YouTube has been caught in the music industry’s crosshairs of late, as leading artists and executives alike bemoan that revenues from the predominantly ad-supported platform are meager in comparison to those generated by subscription services like Spotify. Critics, including the renowned music manager Irving Azoff, also allege that YouTube enables unlicensed music to proliferate thanks to a safe harbor provision within the Digital Millennium Copyright Act (DMCA), which states that platforms aren’t responsible for the actions of their users.

Now, one of YouTube’s most respected thought leaders, Hank Green, has weighed in in defense of the platform with an open letter to Azoff on Recode.

Much of Green’s thoughts echo a blog post written by YouTube itself last month. “Being on YouTube is good for artists and record labels, and everybody knows it,” Green writes. “YouTube has sent $3 billion in royalties to record labels. Fan-made videos that cost labels nothing to produce provide not just marketing but more than 50 percent of that $3 billion.”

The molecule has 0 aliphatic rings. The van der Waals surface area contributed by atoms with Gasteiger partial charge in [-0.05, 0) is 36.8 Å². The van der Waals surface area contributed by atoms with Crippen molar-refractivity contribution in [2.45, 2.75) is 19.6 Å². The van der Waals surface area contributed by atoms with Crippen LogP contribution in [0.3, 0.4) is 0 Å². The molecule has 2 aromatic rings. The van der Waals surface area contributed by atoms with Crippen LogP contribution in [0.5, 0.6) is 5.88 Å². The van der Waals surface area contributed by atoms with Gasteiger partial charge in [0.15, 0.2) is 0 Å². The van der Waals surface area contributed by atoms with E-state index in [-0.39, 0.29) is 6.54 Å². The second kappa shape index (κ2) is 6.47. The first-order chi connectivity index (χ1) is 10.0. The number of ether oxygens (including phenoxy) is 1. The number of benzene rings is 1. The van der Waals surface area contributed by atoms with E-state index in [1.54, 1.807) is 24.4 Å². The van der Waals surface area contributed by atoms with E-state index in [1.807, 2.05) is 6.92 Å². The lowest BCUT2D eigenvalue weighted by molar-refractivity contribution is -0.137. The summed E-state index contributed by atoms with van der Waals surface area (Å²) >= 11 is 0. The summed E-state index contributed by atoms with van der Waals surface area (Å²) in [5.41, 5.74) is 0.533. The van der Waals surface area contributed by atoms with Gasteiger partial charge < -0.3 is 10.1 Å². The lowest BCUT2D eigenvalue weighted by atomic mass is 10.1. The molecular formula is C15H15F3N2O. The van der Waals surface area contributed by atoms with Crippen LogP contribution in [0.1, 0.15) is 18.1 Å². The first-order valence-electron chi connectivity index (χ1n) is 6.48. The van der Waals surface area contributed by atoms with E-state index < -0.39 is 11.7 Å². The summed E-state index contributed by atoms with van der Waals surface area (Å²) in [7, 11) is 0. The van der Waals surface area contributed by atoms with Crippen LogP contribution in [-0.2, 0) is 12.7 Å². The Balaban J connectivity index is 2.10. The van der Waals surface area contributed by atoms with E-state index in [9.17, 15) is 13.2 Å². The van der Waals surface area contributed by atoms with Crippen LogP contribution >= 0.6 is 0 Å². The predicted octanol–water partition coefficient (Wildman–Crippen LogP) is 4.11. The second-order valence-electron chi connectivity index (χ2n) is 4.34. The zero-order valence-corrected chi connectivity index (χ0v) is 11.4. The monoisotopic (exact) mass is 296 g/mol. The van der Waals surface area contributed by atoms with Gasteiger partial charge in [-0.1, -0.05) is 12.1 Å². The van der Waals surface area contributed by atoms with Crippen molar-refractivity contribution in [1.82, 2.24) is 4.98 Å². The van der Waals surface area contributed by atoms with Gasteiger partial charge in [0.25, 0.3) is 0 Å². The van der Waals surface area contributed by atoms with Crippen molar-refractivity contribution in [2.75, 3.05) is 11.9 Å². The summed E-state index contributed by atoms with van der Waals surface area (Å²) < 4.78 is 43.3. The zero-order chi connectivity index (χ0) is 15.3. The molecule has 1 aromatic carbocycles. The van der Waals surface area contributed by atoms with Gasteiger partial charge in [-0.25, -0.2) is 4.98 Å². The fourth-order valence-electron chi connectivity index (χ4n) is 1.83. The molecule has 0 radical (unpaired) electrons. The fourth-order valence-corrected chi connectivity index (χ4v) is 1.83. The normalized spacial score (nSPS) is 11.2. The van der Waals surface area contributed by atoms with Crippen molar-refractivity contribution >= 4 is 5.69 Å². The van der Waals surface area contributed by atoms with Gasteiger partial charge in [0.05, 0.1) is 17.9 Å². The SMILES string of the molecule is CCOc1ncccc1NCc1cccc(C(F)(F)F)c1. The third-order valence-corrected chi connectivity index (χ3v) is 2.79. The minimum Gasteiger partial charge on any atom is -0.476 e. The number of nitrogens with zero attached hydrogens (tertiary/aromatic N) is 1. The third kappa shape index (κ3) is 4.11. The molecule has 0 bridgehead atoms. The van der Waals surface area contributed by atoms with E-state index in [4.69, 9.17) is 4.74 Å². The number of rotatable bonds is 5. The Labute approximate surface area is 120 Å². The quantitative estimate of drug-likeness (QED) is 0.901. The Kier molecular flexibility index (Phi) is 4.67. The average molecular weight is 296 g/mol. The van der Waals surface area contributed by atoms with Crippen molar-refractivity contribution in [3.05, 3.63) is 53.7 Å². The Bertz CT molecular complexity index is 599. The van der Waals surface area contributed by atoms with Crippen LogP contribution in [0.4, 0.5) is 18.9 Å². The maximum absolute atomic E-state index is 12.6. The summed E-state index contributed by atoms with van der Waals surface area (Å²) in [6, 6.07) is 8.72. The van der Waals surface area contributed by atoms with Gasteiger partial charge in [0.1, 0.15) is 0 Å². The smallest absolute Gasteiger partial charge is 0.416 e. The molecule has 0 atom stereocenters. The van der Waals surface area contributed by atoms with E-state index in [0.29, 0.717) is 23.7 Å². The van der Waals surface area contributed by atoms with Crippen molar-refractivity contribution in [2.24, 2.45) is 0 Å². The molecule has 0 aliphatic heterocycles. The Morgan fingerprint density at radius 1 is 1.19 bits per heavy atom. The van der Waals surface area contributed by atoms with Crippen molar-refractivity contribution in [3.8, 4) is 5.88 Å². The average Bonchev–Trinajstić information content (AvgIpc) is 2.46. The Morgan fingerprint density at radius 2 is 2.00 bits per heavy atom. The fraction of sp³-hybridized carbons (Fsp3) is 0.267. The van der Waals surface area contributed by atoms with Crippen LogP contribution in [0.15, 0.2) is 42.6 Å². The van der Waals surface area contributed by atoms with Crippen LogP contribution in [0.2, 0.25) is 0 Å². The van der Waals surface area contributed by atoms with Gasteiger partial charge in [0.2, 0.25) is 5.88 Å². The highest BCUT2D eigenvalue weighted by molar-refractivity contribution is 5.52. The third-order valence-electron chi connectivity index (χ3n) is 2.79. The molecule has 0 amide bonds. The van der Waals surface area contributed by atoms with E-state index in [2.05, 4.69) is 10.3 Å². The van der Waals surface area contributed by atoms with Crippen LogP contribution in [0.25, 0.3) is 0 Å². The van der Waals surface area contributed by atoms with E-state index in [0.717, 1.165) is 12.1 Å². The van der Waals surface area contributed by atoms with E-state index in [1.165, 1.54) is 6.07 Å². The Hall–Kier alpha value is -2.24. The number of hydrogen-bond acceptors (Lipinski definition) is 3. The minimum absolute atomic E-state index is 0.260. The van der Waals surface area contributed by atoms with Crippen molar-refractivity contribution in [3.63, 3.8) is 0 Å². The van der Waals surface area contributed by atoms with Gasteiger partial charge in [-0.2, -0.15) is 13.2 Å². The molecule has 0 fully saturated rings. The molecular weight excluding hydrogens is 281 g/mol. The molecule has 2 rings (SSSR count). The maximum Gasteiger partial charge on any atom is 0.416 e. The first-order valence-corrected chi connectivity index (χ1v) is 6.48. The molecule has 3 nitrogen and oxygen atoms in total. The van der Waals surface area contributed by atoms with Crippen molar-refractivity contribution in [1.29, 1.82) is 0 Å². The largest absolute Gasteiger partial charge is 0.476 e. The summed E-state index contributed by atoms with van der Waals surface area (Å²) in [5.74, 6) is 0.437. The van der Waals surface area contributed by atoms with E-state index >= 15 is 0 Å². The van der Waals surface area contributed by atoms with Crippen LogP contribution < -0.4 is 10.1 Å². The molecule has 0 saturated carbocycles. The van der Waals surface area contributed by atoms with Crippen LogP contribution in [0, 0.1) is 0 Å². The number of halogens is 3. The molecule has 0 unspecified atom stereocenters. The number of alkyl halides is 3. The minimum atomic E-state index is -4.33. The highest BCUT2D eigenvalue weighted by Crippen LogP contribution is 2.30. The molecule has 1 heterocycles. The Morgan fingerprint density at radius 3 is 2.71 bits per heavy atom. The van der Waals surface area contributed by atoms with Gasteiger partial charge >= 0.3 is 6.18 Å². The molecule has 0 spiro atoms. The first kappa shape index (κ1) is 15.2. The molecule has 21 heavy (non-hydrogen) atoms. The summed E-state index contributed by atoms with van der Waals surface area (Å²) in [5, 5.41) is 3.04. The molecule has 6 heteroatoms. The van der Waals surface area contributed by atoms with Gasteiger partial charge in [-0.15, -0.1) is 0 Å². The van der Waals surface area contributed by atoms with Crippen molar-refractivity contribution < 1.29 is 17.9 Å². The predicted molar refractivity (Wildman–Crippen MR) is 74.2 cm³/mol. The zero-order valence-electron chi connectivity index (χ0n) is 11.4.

Green also calls YouTube’s automated copyright system ContentID “amazing” and questions why labels don’t simply issue takedowns for their music if they find the platform so damaging. “These companies appear to be complaining about how bad their dinner is, mid-swallow,” Green writes. “I have to ask, if they hate it so much, why do they keep eating?”

And in the realm of rights management, Green applauds YouTube’s still-ongoing efforts on behalf of independent creators — many of whom, he says, have had their videos flagged and livelihoods threatened by rights holders (including music companies) even when they are repurposing copyrighted content in a way that falls under fair use.

“Should we only protect the rights of content owners who happen to be represented by major media companies?” Green asks. “YouTube isn’t ‘hiding behind’ DMCA safe harbor. It isn’t a loophole, it’s a law. It was designed to protect companies from overzealous litigation, and it’s doing exactly that.”

For more of Green’s thoughts, check out his post on Recode right here.

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